Dr. Simon Pollack
Values Codes: I-E-L-P
Simon Pollack was born in 1814, in Tauss, Bohemia.
Simon Pollack was educated in the classics at the University of Vienna.
In 1835, he earned his medical degree, at the age of 21.
Along the way . . . .
In 1838, Dr. Simon Pollack came to America.
Dr. Pollack began his career in New York, owning a mercantile firm that was not successful.
This prompted him to head for New Orleans, to help people suffering from the Yellow Fever outbreak.
In 1845, Dr. Simon Pollack moved to St. Louis, Missouri, becoming the second Jewish doctor in the city.
In 1849, a cholera epidemic allowed Dr. Pollack to use the skills he acquired in Europe during its cholera outbreak of the 1830s.
Dr. Pollack returned to Europe to study blindness.
In 1850, he came back to St. Louis and helped establish the Missouri Institute for the Education of the Blind.
The Institute was the first to adopt the Braille System in the United States.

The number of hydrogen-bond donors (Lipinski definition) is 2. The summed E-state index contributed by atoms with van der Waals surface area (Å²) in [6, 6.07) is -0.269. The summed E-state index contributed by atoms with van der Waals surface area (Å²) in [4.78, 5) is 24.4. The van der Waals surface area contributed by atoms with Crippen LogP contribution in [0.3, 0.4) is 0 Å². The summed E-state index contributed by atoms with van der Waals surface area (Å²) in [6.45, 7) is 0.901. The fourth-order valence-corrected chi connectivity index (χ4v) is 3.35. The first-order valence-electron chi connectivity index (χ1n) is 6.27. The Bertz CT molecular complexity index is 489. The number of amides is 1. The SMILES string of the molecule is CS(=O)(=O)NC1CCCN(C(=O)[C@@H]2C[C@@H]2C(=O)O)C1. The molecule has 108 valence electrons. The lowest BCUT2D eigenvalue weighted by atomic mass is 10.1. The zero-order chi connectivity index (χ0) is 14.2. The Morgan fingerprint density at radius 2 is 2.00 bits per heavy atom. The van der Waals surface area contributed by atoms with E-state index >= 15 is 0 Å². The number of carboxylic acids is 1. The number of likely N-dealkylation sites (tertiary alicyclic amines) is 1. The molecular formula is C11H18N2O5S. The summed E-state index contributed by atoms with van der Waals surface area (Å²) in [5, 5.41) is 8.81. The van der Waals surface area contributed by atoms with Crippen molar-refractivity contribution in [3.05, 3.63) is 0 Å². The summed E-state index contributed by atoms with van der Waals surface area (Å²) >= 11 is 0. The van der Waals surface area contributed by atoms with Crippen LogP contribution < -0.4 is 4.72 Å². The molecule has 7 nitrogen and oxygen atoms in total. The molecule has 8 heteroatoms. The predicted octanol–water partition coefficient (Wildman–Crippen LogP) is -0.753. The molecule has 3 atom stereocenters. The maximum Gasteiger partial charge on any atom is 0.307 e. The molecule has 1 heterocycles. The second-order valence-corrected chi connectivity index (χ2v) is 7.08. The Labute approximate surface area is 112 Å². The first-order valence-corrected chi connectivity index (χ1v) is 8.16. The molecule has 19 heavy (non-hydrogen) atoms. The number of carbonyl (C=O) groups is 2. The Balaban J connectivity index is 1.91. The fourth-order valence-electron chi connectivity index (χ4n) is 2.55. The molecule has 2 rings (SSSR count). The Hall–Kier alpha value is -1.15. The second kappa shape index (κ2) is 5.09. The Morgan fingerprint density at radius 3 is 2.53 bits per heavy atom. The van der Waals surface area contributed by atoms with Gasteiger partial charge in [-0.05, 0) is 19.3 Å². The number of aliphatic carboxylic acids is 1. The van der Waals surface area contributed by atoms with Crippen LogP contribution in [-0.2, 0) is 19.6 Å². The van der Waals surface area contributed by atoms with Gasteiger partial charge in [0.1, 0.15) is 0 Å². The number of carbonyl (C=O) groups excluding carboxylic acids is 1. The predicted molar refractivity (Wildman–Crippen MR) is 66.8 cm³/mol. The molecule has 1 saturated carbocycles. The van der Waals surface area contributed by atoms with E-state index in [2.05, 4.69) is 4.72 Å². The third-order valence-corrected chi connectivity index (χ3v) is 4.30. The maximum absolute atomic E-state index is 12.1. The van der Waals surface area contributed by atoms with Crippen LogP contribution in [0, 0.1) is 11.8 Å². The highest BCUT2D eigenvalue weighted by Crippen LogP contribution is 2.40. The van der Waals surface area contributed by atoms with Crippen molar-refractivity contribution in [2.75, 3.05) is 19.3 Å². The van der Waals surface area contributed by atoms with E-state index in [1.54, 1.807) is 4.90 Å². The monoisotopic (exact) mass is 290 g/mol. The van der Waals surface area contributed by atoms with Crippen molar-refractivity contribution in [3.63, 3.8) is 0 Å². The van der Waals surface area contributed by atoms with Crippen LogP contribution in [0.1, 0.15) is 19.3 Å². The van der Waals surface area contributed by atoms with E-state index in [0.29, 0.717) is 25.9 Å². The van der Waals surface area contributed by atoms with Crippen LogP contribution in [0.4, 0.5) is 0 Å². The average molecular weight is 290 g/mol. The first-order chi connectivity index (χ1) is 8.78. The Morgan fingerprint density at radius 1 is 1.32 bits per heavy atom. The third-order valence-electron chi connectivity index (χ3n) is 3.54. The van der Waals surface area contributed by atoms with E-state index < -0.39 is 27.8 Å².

During the late 1850s, Dr. Pollack returned to Europe, once again, to continue his studies as an oculist and an aorist.
In 1861, he founded and eye and ear hospital in New York.
Then, Dr. Pollack opened an eye and ear clinic in St. Louis.
During the Civil War, Dr. Pollack worked with other doctors to create the Western Sanitary Commission, which brought sanitary conditions, hospitals and trained nurses to military camps.
This organization founded fifteen hospitals in St. Louis.
Dr. Pollack also championed a place for female doctor’s in the St. Louis medical community.
Dr. Simon Pollack married Sallie Perry in 1873.
Together they had two sons.
Dr. Simon Pollack died in 1903 in St. Louis.
- Ehrlich, Walter. Zion in the Valley: The Jewish Community of St. Louis. Volume 1. Columbia, Mo: University of Missouri Press, 1997.
- Schwartz, Ellen Jane Freund. Freund Family Chronicles. 1992. http://home.earthlink.net/~anschwartz/personal/genealogy/freund/chronicles.htm
Samantha Silver is Curator of this Dr. Simon Pollack Exhibit.
Appropriate pictures would be appreciated.